But it is hard to know them from friends, they are so obsequious and full of protestations; for a wolf resembles a dog, so doth a flatterer a friend.
(Sir Walter Raleigh (1552-1618), British author, soldier, explorer. repr. In The Works of Sir Walter Raleigh, vol. 2 (1751), also in Advice to a Son (1962). "Wisest Men Have Been Abused by Flatterers," ch. 3, Instructions to His Son and to Posterity (1632).)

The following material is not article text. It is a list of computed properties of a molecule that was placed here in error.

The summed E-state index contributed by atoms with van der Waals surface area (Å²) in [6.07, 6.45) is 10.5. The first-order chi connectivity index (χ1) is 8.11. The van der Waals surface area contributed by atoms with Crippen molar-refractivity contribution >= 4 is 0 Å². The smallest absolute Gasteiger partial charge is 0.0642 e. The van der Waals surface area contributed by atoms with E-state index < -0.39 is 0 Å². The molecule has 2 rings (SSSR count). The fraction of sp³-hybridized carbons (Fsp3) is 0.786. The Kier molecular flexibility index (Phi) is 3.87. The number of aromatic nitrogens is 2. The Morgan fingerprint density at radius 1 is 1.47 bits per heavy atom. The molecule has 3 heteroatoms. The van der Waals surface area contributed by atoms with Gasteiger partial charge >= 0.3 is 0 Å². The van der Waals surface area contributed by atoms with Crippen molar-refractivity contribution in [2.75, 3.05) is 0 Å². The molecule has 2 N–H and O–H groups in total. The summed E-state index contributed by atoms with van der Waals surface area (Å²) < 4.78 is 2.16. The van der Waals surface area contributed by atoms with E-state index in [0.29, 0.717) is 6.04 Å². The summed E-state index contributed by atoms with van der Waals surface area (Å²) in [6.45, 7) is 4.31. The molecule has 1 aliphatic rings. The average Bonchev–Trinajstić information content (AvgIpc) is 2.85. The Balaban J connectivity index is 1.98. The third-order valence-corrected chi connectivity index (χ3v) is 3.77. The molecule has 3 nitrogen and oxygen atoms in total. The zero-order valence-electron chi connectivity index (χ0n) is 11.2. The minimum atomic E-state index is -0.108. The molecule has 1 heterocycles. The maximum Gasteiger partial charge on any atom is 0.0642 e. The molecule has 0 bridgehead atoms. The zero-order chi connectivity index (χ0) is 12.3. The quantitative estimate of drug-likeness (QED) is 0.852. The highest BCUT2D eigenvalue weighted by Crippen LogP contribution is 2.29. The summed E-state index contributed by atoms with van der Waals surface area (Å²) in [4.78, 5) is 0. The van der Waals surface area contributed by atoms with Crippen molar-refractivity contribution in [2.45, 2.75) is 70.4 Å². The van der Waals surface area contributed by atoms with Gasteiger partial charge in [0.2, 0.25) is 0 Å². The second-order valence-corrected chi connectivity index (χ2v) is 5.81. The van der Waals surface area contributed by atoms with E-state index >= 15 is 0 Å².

We should not talk about our friends: otherwise we will talk away the feeling of friendship.
(Friedrich Nietzsche (1844-1900), German philosopher, classical scholar, critic of culture. Friedrich Nietzsche, Sämtliche Werke: Kritische Studienausgabe, vol. 2, p. 489, eds. Giorgio Colli and Mazzino Montinari, Berlin, de Gruyter (1980). Mixed Opinions and Maxims, aphorism 252, "Silentium," (1879).
The Latin word silentium in the title means "silence.")